Jewel by G.W. Bromiley
Jewel, like so many other great Elizabethans, was a Devonshire
man. Incidentally, it is interesting to reflect how representative
the Reforming leaders were. To take a few examples, Cranmer and
Latimer were from the East and West Midlands, Ridley and Grindal
from the North, Jewell himself from the West country. Jewell
was born on the 24th of May, 1522 - just after the epoch-making
Diet of Worms. He came of an old-established family living at
Buden, Berrynarbor, and was one of ten children. In early years
he seems to have been deeply attached to and greatly influenced
by his mother.
The foundations of Jewell's distinguished intellectual career were laid by
his mother's brother, Rector John Bellamy. Jewell later attended school at
Braunton and Barnstaple. During his school days he contracted small-pox - a
scourge which took heavy toll in Europe right up to modern times. Possibly
his later weak health owed some- thing to this illness. He quickly revealed
himself above the average as a scholar, both in aptitude and also in industry.
An intellectual career obviously awaited him. Already in his early years he
evinced something of that modesty which later was to be one of his foremost
The next step was the University. Cambridge was the main Reforming centre,
but Jewell went up to Oxford, entering Merton College in 1535. The comparatively
early age at which a University course commenced in those days may be noted.
Jewell held a postmastership at Merton and studied under John Parkhurst, probably
the first to introduce him to Reformed doctrines. In 1539 he moved to Corpus
where he quickly distinguished himself, arousing the admiration of some and
the envy of others. He took his Bachelor's degree in 1540, but continued in
study for the Mastership, which was successfully achieved during the year 1544-1545.
It was during these years that Jewell accumulated his vast stores of erudition.
The field over which he worked was limitless, notwithstanding the comparative
fewness of books and restricted nature of scholarship in his day. He made himself
thoroughly acquainted not only with the Classics, but also with History, Rhetoric,
Philosophy and Mathematics. He devoted much time to the study of the Evangelical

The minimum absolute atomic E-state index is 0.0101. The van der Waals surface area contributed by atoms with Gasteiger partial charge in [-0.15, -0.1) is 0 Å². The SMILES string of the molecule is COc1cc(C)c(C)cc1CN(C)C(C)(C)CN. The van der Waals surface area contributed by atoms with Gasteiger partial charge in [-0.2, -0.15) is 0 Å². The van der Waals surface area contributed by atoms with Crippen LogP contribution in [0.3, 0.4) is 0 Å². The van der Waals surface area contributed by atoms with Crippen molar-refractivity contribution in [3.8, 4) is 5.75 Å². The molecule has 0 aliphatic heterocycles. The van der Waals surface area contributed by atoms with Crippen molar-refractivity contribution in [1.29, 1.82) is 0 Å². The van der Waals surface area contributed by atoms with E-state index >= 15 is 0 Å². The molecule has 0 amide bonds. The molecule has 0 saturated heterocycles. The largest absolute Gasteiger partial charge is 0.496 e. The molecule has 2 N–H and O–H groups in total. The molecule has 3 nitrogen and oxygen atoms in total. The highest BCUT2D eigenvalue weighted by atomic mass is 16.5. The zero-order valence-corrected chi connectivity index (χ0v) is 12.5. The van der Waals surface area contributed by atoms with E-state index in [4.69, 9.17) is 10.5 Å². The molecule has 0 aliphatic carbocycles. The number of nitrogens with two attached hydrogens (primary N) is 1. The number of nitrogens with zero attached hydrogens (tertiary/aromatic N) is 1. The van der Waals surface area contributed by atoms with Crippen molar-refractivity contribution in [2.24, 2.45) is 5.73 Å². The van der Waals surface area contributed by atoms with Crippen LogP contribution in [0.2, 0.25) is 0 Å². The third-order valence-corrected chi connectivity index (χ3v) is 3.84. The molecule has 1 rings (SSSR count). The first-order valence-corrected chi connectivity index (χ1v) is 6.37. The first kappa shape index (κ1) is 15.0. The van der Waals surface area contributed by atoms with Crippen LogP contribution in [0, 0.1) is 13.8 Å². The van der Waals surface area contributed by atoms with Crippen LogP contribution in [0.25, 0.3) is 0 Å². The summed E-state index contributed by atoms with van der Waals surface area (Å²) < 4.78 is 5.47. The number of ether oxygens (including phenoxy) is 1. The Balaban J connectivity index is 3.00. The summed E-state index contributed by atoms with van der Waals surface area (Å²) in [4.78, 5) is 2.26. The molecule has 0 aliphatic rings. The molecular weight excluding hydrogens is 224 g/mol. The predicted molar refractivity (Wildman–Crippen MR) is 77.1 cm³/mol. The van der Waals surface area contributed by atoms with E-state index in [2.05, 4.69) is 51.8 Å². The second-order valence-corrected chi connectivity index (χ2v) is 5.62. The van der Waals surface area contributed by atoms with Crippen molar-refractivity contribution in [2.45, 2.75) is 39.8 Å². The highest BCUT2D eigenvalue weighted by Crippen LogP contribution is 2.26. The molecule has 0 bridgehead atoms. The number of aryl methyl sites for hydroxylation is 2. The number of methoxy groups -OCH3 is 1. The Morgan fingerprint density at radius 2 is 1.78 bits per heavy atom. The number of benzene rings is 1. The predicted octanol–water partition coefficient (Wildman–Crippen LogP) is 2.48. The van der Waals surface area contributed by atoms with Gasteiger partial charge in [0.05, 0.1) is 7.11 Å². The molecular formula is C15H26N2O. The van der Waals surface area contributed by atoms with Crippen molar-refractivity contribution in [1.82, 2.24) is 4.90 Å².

Father, Augustine. In order to make himself thoroughly the master of his craft,
Jewell worked at his books early and late. Like so many others of his age,
he was an early riser. His day began at 4 a.m., and he often finished work
only at 10p.m.
These years of study affected Jewell vitally in two ways. Physically,
he was affected for the worse, for his health was ruined. He began to suffer
from a rheumatic affection which remained with him throughout life, and resulted
in lame- ness. Theologically and spiritually, he gained better re-wards. His
studies led him in the direction of the Reformed theology. The cautious reforms
which Cranmer was able to initiate during these later years of Henry's reign
had their impulse from Lutheran rather than Reformed sources. The teaching
of Zwingli and of the younger Calvin had begun to have their effect, however,
and the day was soon to come when it would almost completely carry the day.
Jewell himself was amongst those who already leaned to the fuller and more
systematic formulations of the Swiss. His Master's degree completed, he remained
in Oxford, finding employment as a tutor and as a reader in the Humanities
and in Rhetoric. His obvious abilities and his exemplary life attracted the
notice of many benefactors, and Jewell was clearly destined to play a notable
part in the work of ecclesiastical reform.
The accession of Edward opened up the way for a more radical reformation. One
of Cranmer's more important moves on the theological side was the importing
of out- standing continental Reformers to fill chairs of theology at the Universities.